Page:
- Trend totalized particle and microbial counts over time,
- Identify repeating patterns impacting water loop performance, opening the door to insights about how particle counts are related to overall water system operation,
- Provide handles for process monitoring with boundary management and alarm notifications.
With the large amount of data signals available, users also wanted a way to be notified when a process was moving away from defined parameters. This would provide them with an opportunity to react before losses occurred, as opposed to doing a post mortem on a contaminated run. As part of this advanced analytics solution, users needed to use historical data to define operating boundaries and alarm limits, and to create notifications.
Using an advanced analytics solution, the water system is now tested for biological and total particle counts in real time, and then analyzed in concert with process data about the system and the external environment. A system containing real-time bio and total particle counts from an IMD-W system, coupled with a data historian system, gives users the power to:
- Leverage all the best data sources: Connect IMD-W, data historian and MES data sources together for access by a data analytics program,
- Analyze using historical context: Perform calculations using ability to look at historical data,
- Develop understanding: Develop models connecting the water system operation with particle count data to define cause and effect relationships,
- Create structure: Define operating boundaries and management logic,
- Implement, review and improve: Define an alarm strategy and read outputs back into data historian system alarm notification software.
To enable real-time notifications, boundaries of normal operation required definition, along with logic for how and when to be notified. Starting with the simplest rule, a small number of scenarios were added, and then a work process was developed.
With this strategy developed, iteration is now key for refining boundary definitions where it matters (i.e. level of importance related to quality), then repairing false positives and negatives as they occur. This immediate workflow is essential and allows the user to modify the boundary to more accurately reflect the desired control of that quality metric, with results depicted in Exhibit 4.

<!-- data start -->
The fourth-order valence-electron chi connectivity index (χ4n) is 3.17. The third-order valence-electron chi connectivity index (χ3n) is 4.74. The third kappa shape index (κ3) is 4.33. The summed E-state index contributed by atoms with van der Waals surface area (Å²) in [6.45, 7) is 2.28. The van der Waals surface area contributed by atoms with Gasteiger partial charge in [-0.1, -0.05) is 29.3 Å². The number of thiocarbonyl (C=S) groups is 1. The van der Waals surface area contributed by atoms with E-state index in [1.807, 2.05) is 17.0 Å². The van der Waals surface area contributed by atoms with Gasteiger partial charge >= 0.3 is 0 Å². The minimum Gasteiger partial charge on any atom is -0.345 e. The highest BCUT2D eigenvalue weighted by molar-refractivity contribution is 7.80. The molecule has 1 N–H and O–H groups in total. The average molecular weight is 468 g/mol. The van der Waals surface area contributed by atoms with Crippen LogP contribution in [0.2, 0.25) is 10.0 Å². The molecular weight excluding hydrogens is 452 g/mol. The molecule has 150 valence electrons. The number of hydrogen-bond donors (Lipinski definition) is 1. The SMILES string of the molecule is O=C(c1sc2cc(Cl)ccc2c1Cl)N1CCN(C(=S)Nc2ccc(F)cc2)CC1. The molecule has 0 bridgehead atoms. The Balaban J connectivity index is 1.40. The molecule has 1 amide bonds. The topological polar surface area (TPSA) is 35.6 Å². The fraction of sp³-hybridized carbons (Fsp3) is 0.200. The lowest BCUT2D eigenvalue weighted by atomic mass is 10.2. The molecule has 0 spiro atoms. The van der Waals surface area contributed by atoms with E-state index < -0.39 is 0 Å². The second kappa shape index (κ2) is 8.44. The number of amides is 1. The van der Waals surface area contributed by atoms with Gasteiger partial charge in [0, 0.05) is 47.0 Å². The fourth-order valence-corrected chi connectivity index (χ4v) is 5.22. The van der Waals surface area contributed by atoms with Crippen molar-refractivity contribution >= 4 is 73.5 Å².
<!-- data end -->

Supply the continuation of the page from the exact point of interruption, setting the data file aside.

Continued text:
An effective advanced analytics solution provides a lasting foundation essential to long-term success in quality management and metrics. Giving scientists, engineers and managers the tools to extract and analyze only the data needed is imperative — as is enabling data focus.
As demonstrated in the case studies provided, a flexible, self-service advanced analytics strategy enables a robust method of selecting the data needed for analysis and decision-making for both process scale-up and real-time process monitoring.
These are key factors in meeting clinical timelines. In other words, well-defined process boundaries and monitoring reduce mistakes and improve process quality and ultimately product quality. Through the implementation of these solutions to combine disparate data sources and make the analytics process user-friendly, it is much easier to realize effective work processes to support workflow execution through analysis and reporting; optimized use of time and key resources to avoid unnecessary experimentation; and knowledge creation and management to streamline cross-group access to existing data and share results.
The key to achieving quality is empowering internal resources by giving them the right advanced analytics solutions for their specific needs, and empowering them to focus on just the data of interest.
Acknowledgements: The author wishes to thank Brian Crandall and Brian Parsonnet at Seeq; and Dr. Allison Scott, Aric Meares and Mary Parsons from Azbil- BioVigilant Division.